Youth unemployment is a time bomb

We are sitting on a time bomb with youth unemployment in this country.

Youth unemployment is the unemployment of young people, defined by the United Nations as 15-24 years old. An unemployed person is defined as someone who does not have a job but is actively seeking work.

Youth unemployment rates in Zambia are certainly higher than the adult rate.

There are 3,289,077 (males 1,643,364 and females 1,645,713) youth in Zambia aged between 15 and 24, accounting for 20 per cent of the county’s population.

The age range defined by the United Nations addresses the period when mandatory or expected schooling ends until the age of 24. This definition remains controversial as it not only impacts unemployment statistics but also plays an important role in the targeted solutions designed by policy makers.

Of course, defining the age range of youth is not as obvious as it seems. Youth can be seen as a stage in life between adolescence and adulthood or as a socially constructed group with its own sub-culture.

The definition of unemployment itself leads to the possibility of not accounting for a number of young people left out of work. Those who do not have a job and are not actively seeking work – oftentimes females – are considered inactive and are therefore excluded in unemployment statistics. Their inclusion would substantially increase the unemployment rate.

There are multiple and complex causes behind youth unemployment in our country. Among them, the quality and relevance of education, inflexible labour market, which in turn creates a situation of assistance and dependency.

The quality and relevance of education is the first root cause of youth unemployment in this country.

The highest unemployment rate is among people with primary education or less. Yet, higher education does not guarantee a decent job. A very high percentage of university graduates are unemployed.

Beyond the necessity to ensure its access to all, education is not adequately tailored to the needs of the labour market, which in turn leads to two consequences: the inability for young people to find jobs and the inability for employers to hire the skills they need. Combined with the economic crisis and the lack of sufficient job creation, it has resulted in high unemployment rate and the development of a skills crisis. Many businesses in Zambia today are struggling to find suitably qualified people.

Many employers in this country believe there’s a skill crisis as businesses witness a growing mismatch between the skills students learn in the education system and those required in the workplace. A key question is how we can bridge this gap and ensure that our young people are equipped with the skills employers are looking for.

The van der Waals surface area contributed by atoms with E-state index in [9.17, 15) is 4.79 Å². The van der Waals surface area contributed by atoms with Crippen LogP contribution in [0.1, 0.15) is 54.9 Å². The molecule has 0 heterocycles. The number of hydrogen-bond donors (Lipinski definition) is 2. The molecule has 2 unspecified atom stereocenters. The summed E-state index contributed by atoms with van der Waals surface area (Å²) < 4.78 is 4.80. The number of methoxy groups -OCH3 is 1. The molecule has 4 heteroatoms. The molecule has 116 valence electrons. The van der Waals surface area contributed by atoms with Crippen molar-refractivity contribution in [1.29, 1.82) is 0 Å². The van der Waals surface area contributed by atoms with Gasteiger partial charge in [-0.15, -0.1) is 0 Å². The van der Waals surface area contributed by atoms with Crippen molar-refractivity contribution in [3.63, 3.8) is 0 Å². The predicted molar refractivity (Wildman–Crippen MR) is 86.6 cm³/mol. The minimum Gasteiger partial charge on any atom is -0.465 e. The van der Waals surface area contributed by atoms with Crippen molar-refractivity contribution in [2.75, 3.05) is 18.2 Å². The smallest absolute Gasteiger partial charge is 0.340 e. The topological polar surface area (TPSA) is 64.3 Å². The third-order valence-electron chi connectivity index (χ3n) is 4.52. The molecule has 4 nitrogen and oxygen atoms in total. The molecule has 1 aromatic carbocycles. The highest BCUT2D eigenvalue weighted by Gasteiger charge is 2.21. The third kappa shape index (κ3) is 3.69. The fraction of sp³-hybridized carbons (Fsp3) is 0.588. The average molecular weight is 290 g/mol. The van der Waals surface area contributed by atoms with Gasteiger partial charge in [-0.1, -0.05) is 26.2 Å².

Unemployed youth has been called “a lost generation”: not only because of productivity loss but also because of the long-term direct and indirect impact unemployment has on young people and their families. Unemployment has been said to affect earnings for about 20 years. Because they aren’t able to build up skills or experience during their first years in the workforce, unemployed youth see a decrease in lifetime earnings when compared to those who had steady work or those who were unemployed as adults. A lower salary can persist for 20 years following the unemployed period before the individual begins earning competitively to their peers.

Widespread youth unemployment also leads to a socially excluded generation at great risk for poverty.

The lost generation effect impacts also their families.

Many youth in this country now live with their parents into their late twenties. This contributes to what is called the “full-nest syndrome”.

In most cases the stay-at-homes were more likely to be unemployed than those who had moved out.

Alongside the shift in youth living situations, the impact of returning to live with parents as well as difficulty finding a fulfilling job lead to mental health risks.

Being unemployed for a long period of time in youth has been correlated to decreased happiness, job satisfaction and other mental health issues.

Unemployed youth also report more isolation from their community.

Youth who are neither working nor studying do not have the opportunity to learn and improve their skills. They are progressively marginalised from the labour market and in turn can develop an anti-social behaviour.

The rise of political unrest and anti-social behaviour in the world has been recently attributed to youth unemployment. During the course of 2011, it became a key factor in fuelling protests around the globe. Within twelve months, four regimes (Tunisia, Egypt, Libya, Yemen) in the Arab world fell in the wake of the protests led by young people.

The lack of productive engagement of young people in wider society, underlined by high levels of unemployment and under-employment, only serves to add to this feeling of disenfranchisement.

Youth unemployment also dramatically increases public spending at times when economies are struggling to remain competitive.

There is a risk of loss of talent and skills since a great amount of university graduates are unable to find a job and to put their knowledge and capabilities into producing innovation and contributing to economic growth.

Excluding young people from the labour market means lacking the divergent thinking, creativity and innovation that they naturally offer. This fresh thinking is necessary for employers to foster new designs and innovative ideas. Fighting youth unemployment is therefore key to improving the economic performance of our country.

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